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Triple DMARDs backed by North American study

By News team

Prescribers should consider triple therapy with disease modifying antirheumatic drugs (DMARDs) for patients with rheumatoid arthritis who have active disease despite treatment with methotrexate, say the authors of a new study (New England Journal of Medicine online 11 June 2013).

The study shows that a regimen of sulfasalazine, hydroxychloroquine and methotrexate is non-inferior to treatment with the tumour necrosis factor inhibitor etanercept plus methotrexate.

Ian Scott, pharmacist at Queen Elizabeth hospital, King’s Lynn, who has a specialist interest in rheumatology, said that the paper raises interesting points but that in the UK it is now common to initiate combination treatment with two DMARDs shortly after diagnosis rather than methotrexate monotherapy, which will restrict the paper’s impact on current practice.

The US and Canadian study was a double-blind, non-inferiority trial. Patients who did not have an improvement at 24 weeks were switched to the other therapy. The primary outcome was improvement in the Disease Activity Score for 28-joint counts (DAS28) at week 48; 309 patients completed a week 48 assessment.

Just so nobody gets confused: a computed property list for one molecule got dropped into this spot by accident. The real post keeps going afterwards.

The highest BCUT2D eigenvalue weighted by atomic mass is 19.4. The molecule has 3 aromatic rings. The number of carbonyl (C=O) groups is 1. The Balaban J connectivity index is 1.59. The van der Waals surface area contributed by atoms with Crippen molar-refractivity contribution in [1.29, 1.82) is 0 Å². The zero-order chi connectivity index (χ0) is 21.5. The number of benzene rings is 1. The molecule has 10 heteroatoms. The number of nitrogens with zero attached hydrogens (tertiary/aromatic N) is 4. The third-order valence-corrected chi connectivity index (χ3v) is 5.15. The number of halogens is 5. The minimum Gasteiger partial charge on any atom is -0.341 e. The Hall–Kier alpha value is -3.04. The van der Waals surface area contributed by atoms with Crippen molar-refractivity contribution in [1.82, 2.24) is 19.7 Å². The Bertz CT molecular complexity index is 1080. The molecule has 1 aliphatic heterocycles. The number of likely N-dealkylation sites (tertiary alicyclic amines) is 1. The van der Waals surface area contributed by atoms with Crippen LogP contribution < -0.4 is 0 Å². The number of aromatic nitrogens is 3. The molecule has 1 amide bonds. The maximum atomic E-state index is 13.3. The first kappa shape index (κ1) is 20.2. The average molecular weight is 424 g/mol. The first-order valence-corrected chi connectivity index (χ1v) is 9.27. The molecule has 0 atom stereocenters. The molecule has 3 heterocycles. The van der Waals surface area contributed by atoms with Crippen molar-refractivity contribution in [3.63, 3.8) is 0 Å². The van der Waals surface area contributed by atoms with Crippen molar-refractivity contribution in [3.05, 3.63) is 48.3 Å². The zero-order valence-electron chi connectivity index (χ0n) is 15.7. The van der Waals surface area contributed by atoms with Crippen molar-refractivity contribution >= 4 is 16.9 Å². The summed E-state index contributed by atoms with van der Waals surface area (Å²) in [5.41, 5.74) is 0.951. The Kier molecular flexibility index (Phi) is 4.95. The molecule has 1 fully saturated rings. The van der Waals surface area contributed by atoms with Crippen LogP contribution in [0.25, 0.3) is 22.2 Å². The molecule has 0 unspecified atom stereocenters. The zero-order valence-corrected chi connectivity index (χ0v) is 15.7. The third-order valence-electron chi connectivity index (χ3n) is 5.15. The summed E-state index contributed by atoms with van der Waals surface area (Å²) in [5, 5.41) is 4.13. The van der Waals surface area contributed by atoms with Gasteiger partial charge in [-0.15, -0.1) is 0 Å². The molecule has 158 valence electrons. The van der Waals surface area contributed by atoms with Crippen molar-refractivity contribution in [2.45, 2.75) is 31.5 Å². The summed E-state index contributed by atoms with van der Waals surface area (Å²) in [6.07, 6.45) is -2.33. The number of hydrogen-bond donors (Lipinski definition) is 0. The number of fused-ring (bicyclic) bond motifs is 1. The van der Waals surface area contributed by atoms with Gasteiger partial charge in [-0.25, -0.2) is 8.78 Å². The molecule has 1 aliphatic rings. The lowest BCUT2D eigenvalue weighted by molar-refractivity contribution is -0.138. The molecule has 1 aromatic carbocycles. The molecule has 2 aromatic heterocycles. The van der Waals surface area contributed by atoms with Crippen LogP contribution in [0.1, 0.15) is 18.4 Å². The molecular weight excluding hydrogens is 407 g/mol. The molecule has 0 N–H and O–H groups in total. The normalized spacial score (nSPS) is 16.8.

The change in DAS28 was similar in the two groups (P=0.26). There was a trend to more rapid response in the etanercept-methotrexate group, but results did not differ significantly at 48 weeks.

There were no significant between-group differences in secondary outcomes, including radiographic progression (measured by modified Sharp score) and health-related quality of life. Overall frequency of serious adverse events was similar in the two groups.

The researchers say that in their countries most clinicians add a TNF inhibitor to methotrexate after methotrexate failure. “Our findings suggest that a strategy of first administering triple therapy, with a switch to etanercept-methotrexate in patients who do not have an adequate response, will allow a substantial percentage of patients to be treated in a more cost-effective way without adversely affecting the clinical outcomes.”

Mr Scott commented that the DAS28, which measures symptoms, does not always reflect the Sharp score, which measures joint damage and hence long-term outcome. Longer-term data from the study will be helpful, he said.  

Citation: The Pharmaceutical Journal DOI: 10.1211/PJ.2013.11122600

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